Review copies have been printed and mailed or emailed to almost 20 reviewers. I've already received some of the Advanced Reader surveys and I'm delighted to see that people really like the book, but more importantly, they find it valuable. I knew that fathers had a valuable and unique story to share, but it's good to hear from others that they regarded the essays special, too.

I'm still waiting on more Advanced Reader Surveys in order to complete the back cover of the book. Otherwise, the only 2 things I need to completely finish the book are my Catatogue-in-Print information and the Colophon. I've never had a Colophon in a book before, but I wish I had! If I had put that in the back of The Heart of a Mother, I wouldn't be trying to remember exactly what quality of paper I had used, what fonts I had used, etc. like I am now. It doesn't look like it's going to be possible for me to make The Heart of a Father look quite like The Heart of a Mother. Now I'm seeing there are certain obstacles that are making the last decision I have to make even more difficult.

When I printed The Heart of a Mother I wanted it to be keepsake quality. I chose a special Japanese paper that would not turn yellow over time and that would display the photos in the book optimally. I chose to have the book scored -- you can see an indentation all the way down the book so that the covers don't curl up with the heat (really important since I live in Texas!) and so it lays flat. I've decided this time around to be a more "green" publisher. Instead of printing 5000 copies of the book, I am only doing a short run of about 1000 books and then making it available via Print-on-Demand. Print-on-Demand printing is "green" but it's not fine printing like off-set printing is and doesn't seem to offer quite as many niceties.

Then there's the price to consider. When you print 5000 books, the price per book is much less than when you print 1000 even if you have nicer paper and binding techniques. So how do I be "green" and reduce the amount of stock to carry while still having the quality of book people have come to associate with Baby Hearts Press? That's the dilemma I find myself facing right now.

But more than that, I would like to make my books more available than they are right now. Right now I'm only on and some other online bookstores and selling books through my website. I'm afraid it's time to go back to Ingram so that my books can be available to bookstores. My experience with Ingram in the past was less than ideal and I'm hesitant to jump into a relationship with them, yet Lightning Source seems like a good option for the printing of the books.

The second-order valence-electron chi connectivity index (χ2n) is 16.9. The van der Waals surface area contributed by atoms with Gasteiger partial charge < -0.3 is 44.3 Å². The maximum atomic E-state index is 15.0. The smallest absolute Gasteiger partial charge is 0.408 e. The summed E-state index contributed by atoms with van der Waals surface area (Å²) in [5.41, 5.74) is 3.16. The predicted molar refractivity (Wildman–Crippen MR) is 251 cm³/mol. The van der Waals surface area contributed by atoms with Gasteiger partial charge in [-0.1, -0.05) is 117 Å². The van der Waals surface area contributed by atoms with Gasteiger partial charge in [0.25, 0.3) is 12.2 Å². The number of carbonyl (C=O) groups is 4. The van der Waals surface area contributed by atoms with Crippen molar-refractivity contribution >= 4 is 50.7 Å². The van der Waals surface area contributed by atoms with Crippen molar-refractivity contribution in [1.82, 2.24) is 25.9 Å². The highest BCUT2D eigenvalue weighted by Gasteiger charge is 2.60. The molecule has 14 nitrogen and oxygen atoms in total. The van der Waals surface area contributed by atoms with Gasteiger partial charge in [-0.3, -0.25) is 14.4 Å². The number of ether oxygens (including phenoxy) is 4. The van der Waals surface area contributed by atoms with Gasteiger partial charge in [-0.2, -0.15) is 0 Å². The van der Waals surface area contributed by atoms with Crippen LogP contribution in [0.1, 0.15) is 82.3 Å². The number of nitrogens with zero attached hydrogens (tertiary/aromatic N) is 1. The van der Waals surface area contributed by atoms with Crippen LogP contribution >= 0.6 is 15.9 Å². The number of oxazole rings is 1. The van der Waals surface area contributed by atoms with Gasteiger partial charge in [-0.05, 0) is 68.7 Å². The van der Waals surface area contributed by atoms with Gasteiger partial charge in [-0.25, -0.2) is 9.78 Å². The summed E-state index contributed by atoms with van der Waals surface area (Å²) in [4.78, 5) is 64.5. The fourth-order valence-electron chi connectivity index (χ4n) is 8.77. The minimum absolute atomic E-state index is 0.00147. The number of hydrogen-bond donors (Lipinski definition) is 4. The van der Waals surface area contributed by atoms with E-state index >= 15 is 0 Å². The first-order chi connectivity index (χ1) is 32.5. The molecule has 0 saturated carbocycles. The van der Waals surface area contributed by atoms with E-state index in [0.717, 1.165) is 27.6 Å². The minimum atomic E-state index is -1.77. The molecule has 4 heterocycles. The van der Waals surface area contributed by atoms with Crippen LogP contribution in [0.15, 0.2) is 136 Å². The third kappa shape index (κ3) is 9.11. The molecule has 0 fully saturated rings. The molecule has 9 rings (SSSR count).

I'm really impressed with what I've seen about BookMasters and last night my dad sent me a link to a publishing company I've never heard of before called Outskirts Press. Their website is interesting. I like the fact that they (really all 3 of the aforementioned companies) allow you (the author, or in my case, the editor) to retain all rights to the work. I also like the fact that I can use my own ISBN instead of having to use theirs (which is not the case with so many other companies out there). And it looks like Outskirts Press helps with marketing -- which is my greatest weakness. But I've really taken steps to work on that by having my dad come on board as Vice President of PR and by hiring a publicist. So I am hopeful we will be able to successfully launch The Heart of a Father to great fanfare. :-)

Other news:

Alexander's robotics team, the X-Bots, were invited to attend the FIRST LEGO League World Festival in Atlanta, Georgia! Last week our team was in the Georgia Dome and the Georgia World Congress Center. Opening Ceremonies were in Centennial Park. It was an amazing experience and quite humbling. There were teams from 27 countries and most states were also represented. In all, there were 84 teams from around the world at the competition.

Joey's One-Act Play (Anna Karenina) continues to advance. Tomorrow he will be at Baylor University for the Regional UIL competition. It's been exciting to watch his play over time. It gets better and better as people help to improve the play.

That's all for now!